Not checking your credit report carries risks

Call it credit phobia.

About 14% of adults don’t check their credit reports for fear of what they’ll find, according to one recent online survey of over 500 consumers by WalletHub. Younger consumers are more likely to harbor this aversion, as are women.

“It can be the fear of the unknown,” said Jill Gonzalez, analyst at WalletHub. “Or it could be because it will reinforce what you already know – that you are already heavily in debt or past due on your accounts. That’s a pretty common reason.”

Yet avoiding looking at your credit report – which usually includes information on current and past debts – carries a major risk: if it contains errors, your credit score could be lower than it should be. And that means when you go to apply for your next loan or credit card, you might be paying more interest than you would without the mistake.

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“When your score is mistakenly lower, it means you’re not getting the best deals,” Gonzalez said.

Generally speaking, the higher your credit score, the lower the interest rate you may be entitled to on a variety of consumer debt, including mortgages, auto loans, and credit cards. Credit scores are in a range of around 300 to 850, with ratings above 700 being considered good or excellent.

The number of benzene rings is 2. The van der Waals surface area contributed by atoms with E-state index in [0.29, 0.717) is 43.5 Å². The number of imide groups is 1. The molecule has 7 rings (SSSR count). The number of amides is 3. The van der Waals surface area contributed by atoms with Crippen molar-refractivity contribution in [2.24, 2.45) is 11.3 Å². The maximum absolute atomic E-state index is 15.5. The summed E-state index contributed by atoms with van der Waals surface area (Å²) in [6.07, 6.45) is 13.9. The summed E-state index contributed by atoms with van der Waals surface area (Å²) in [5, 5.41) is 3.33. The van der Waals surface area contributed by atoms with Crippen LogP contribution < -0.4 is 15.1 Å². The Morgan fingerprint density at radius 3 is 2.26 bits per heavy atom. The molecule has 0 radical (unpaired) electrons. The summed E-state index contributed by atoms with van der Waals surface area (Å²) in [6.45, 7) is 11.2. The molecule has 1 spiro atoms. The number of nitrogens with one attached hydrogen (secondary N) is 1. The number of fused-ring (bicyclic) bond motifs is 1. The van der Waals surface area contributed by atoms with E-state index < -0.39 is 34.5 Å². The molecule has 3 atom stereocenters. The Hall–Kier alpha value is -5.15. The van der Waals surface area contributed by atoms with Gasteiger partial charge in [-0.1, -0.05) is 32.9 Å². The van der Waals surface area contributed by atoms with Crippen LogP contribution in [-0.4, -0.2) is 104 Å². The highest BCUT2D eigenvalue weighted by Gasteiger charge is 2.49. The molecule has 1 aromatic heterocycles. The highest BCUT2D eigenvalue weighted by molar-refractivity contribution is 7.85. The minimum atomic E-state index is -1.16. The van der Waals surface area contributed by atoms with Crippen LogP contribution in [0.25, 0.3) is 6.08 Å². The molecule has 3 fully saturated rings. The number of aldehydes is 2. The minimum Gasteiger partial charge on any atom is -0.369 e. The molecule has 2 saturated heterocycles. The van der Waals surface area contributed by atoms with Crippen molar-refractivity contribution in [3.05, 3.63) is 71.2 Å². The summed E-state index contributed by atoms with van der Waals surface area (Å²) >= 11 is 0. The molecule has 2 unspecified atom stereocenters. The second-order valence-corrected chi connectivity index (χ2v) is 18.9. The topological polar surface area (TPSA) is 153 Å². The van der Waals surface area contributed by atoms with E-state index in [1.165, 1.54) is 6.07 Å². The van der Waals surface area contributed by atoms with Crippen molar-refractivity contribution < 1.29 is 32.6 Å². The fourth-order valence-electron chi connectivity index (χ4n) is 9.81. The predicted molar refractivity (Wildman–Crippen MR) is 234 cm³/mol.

A person with a credit score between 580 and 669 will pay about $ 45,000 more in interest over their lifetime on loans and credit cards compared to a consumer with a very good credit score of 740 or more. more, according to recent search by LendingTree.

No matter where your score is, spotting an error in your credit report could increase your count quite quickly. About 20% of reports contain an error, according to data from the Federal Trade Commission.

Inaccurate information may stem from errors in the information provided by a creditor or from an error made by a credit reporting company, or from fraud, i.e. someone using your data to open a credit card account.

Plus, knowing what’s on your report and understanding its impact on your credit score gives you the power to improve your number.

For example, about a third of your score is based on your mastery of your bills. Lenders like borrowers who have a good on-time payment history.

“For people living paycheck to paycheck, this may be easier said than done,” Gonzalez said. “If you’re not, you can automate your payments. It keeps you from paying late.”

Another about a third of your score comes from using your credit. That is, the percentage of your available credit that you are actively using. The lower this share, the better.

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“Anything over 40% will negatively impact your score,” Gonzalez said.

It’s also important to know how many years you’ve already borrowed and paid off money. So if you are just starting out and need to build up credit you can see if anyone in your life (i.e. mum or dad) will allow you to be listed as an authorized user on any of his credit card accounts.

Your credit is also important for reasons beyond interest rates – some landlords and employers will check the credit reports of potential tenants or employees.

“If they check out and you have good credit and another person has bad credit, you’re probably going to get that apartment or that job rather than the other person,” Gonzalez said.

You should check your credit report at least once a year, if not more, she said.

And no, checking will not hurt your score.


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